Thomas M. Menino
Doctor of Laws


When Thomas M. Menino was elected mayor of Boston in 1993, politicians were hotly debating how to develop the city. Menino's vision was to rebuild Boston's residential base by improving public safety, the public schools, and the basic quality of life. Many critics said it was an impossible task because the city was destined to lose its middle-class population.

The Boston press dubbed Menino "the urban mechanic" soon after he become mayor, however, as he dramatically increased the number of police officers in the city and implemented community policing, spurred educational reforms by appointing Thomas Payzant as school superintendent and helping to negotiate a new contract between the Boston School Department and the Boston Teachers Union, and pushed through such initiatives as a graffiti cleanup program. In his State of the City speech this January, he summarized his accomplishments and future goals: "Schools that work, streets that are safe, and jobs for Boston residents."

During his tenure as mayor, Menino also has created the nation's first citywide Main Street Program to revitalize business districts. The mayor supported the merger of Boston City Hospital and the Boston University Medical Center Hospital, which many observers say preserved good health-care delivery and health-care jobs in Boston, as well as helped stabilize the city's finances.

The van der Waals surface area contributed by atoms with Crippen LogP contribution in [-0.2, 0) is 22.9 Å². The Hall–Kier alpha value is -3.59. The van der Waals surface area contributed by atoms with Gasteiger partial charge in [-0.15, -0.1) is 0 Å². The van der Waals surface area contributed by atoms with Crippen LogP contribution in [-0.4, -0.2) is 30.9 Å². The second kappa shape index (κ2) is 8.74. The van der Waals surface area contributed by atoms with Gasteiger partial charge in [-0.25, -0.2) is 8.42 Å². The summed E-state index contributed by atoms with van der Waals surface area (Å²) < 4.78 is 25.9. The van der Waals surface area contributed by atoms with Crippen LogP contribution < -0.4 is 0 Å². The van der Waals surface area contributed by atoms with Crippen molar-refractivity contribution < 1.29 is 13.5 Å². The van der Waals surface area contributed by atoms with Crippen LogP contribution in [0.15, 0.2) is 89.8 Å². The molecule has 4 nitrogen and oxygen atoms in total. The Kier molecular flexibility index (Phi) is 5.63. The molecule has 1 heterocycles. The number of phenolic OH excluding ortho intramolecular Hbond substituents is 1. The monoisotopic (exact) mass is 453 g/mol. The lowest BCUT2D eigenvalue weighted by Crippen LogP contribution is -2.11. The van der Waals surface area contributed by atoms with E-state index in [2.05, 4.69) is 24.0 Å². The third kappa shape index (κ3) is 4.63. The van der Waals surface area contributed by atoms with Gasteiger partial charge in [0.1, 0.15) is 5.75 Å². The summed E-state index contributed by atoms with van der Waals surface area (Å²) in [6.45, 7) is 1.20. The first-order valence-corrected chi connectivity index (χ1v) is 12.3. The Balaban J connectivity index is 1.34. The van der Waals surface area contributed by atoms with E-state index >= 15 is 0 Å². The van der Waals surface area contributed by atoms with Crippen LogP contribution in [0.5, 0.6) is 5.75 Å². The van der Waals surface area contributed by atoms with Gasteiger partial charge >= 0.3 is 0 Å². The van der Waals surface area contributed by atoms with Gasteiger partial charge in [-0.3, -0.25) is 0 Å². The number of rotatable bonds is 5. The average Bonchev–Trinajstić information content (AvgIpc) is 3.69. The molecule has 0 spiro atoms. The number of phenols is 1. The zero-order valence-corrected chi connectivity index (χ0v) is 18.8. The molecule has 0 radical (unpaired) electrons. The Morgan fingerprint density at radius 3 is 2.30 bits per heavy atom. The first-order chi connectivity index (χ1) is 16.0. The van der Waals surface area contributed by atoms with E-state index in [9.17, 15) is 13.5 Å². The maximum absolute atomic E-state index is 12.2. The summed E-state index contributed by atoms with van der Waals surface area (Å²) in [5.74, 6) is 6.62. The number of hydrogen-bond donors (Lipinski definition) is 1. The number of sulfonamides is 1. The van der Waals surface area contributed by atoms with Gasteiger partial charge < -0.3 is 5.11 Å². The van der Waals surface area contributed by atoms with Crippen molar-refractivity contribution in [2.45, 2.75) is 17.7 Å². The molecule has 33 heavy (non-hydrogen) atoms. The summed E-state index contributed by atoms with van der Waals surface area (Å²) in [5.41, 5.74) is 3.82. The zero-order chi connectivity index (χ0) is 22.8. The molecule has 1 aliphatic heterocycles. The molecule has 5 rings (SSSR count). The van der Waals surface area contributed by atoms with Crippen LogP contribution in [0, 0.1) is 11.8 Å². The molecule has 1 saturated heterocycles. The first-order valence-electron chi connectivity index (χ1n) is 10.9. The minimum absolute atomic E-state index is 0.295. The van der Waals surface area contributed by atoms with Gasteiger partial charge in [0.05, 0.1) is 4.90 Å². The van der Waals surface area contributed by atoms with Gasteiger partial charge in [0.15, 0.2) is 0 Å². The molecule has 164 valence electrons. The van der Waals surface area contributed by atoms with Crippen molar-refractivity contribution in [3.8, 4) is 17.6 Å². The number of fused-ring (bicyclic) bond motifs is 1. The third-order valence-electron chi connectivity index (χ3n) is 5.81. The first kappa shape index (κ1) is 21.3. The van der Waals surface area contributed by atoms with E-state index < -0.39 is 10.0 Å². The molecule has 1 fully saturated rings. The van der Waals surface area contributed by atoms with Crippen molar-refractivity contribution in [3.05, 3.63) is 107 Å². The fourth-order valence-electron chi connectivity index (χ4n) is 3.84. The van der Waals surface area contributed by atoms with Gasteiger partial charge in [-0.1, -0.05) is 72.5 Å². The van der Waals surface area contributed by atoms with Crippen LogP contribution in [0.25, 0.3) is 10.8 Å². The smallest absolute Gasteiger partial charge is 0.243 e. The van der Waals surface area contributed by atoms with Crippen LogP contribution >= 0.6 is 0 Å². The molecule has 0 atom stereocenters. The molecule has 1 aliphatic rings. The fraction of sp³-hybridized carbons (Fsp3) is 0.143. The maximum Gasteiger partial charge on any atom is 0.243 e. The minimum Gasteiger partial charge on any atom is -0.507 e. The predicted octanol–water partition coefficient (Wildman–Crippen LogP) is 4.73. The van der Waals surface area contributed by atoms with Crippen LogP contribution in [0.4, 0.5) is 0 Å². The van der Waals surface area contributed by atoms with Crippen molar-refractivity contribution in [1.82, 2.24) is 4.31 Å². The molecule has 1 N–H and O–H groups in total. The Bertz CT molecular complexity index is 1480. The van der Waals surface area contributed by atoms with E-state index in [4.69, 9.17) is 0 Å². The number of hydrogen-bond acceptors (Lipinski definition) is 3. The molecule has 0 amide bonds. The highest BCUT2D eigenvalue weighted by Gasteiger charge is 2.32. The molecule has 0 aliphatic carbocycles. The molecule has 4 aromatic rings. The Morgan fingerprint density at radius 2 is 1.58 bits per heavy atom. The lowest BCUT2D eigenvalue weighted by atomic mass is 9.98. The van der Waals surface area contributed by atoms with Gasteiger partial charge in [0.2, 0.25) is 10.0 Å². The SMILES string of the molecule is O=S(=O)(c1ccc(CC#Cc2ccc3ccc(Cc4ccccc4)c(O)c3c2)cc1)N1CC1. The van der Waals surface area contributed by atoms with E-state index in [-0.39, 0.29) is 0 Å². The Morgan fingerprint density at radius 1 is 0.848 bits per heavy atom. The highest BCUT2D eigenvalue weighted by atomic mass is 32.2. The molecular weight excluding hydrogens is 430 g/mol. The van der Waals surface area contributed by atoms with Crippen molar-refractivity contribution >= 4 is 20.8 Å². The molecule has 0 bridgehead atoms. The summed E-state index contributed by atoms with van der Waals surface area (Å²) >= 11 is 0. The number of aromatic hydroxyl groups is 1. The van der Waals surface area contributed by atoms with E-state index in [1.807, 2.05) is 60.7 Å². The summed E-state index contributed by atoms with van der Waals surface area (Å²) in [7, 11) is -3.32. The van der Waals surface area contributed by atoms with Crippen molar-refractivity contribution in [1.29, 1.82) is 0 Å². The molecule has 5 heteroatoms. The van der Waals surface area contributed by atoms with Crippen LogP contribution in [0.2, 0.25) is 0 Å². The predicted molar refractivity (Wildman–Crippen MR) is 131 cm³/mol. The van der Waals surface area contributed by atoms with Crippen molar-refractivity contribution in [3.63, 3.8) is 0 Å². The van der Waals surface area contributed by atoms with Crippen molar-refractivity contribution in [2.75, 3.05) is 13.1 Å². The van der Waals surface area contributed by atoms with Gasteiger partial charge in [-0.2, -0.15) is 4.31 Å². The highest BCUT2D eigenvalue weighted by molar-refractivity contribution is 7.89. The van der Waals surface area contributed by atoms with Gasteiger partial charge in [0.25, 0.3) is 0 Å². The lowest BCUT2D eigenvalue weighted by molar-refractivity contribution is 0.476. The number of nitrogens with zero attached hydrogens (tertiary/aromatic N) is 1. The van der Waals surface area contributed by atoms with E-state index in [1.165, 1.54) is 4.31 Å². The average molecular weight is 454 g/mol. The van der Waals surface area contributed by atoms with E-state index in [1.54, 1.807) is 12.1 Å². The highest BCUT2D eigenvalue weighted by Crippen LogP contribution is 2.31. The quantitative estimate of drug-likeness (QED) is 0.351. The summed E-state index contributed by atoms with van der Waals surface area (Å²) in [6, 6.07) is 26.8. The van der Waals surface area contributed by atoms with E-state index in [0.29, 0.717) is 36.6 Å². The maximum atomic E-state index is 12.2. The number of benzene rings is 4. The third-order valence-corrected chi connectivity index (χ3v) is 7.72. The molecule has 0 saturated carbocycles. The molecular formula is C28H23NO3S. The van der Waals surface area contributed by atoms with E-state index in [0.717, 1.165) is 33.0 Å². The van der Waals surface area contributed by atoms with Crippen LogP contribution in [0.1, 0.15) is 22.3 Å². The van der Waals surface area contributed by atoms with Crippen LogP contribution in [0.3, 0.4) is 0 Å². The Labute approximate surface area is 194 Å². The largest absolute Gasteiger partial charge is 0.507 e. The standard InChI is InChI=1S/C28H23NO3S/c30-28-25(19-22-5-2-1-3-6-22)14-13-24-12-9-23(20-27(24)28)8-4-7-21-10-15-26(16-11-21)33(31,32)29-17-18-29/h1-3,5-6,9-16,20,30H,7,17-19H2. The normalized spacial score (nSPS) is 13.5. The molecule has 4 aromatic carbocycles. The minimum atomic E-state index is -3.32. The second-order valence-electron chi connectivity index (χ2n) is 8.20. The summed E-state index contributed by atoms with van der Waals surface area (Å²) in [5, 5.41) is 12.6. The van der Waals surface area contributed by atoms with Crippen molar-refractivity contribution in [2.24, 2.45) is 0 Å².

Before being elected mayor (he was acting mayor for four months in 1993 after former Mayor Ray Flynn was named U.S. ambassador to the Vatican), Menino served for nine years as a Boston City Councilor from the Hyde Park neighborhood. As a councilor, he helped establish the City of Boston Scholarship Fund, which enables qualified students to attend local colleges and universities.

Boston's first mayor of Italian descent, Menino is a lifelong resident of Hyde Park. He graduated from St. Thomas Aquinas High School and in 1988 earned a bachelor of arts degree in community planning from the University of Massachusetts at Boston. Menino serves on the Advisory Committee of the National League of Cities and chairs the Task Force on Mayors and Public Schools and the Subcommittee on Enterprise Zones for the U.S. Conference of Mayors.

Kathryn Underwood Silber
Doctor of Humane Letters


In a 1990 profile of Kathryn Underwood Silber, the Boston Globe wrote that although she rarely speaks publicly about her husband's guidance of Boston University, "as John Silber's partner and confidante, she's privy to everything."

It is true, according to those who have worked closely with Kathryn Silber, that behind her intensely private persona is an independent-minded, intellectual woman who had a vital part in her husband's success in leading Boston University for 25 years.

"Mrs. Silber is an incredibly intelligent person who always knows what's going on in the world," says Julia C. Pratt (CAS'48, Hon.'78), who was John Silber's secretary from 1971 until her retirement in 1982. "If ever I asked for her opinion, she always gave it, and she gave it as she says and does everything -- quietly. She is also a truly kind person, very nice, and generous."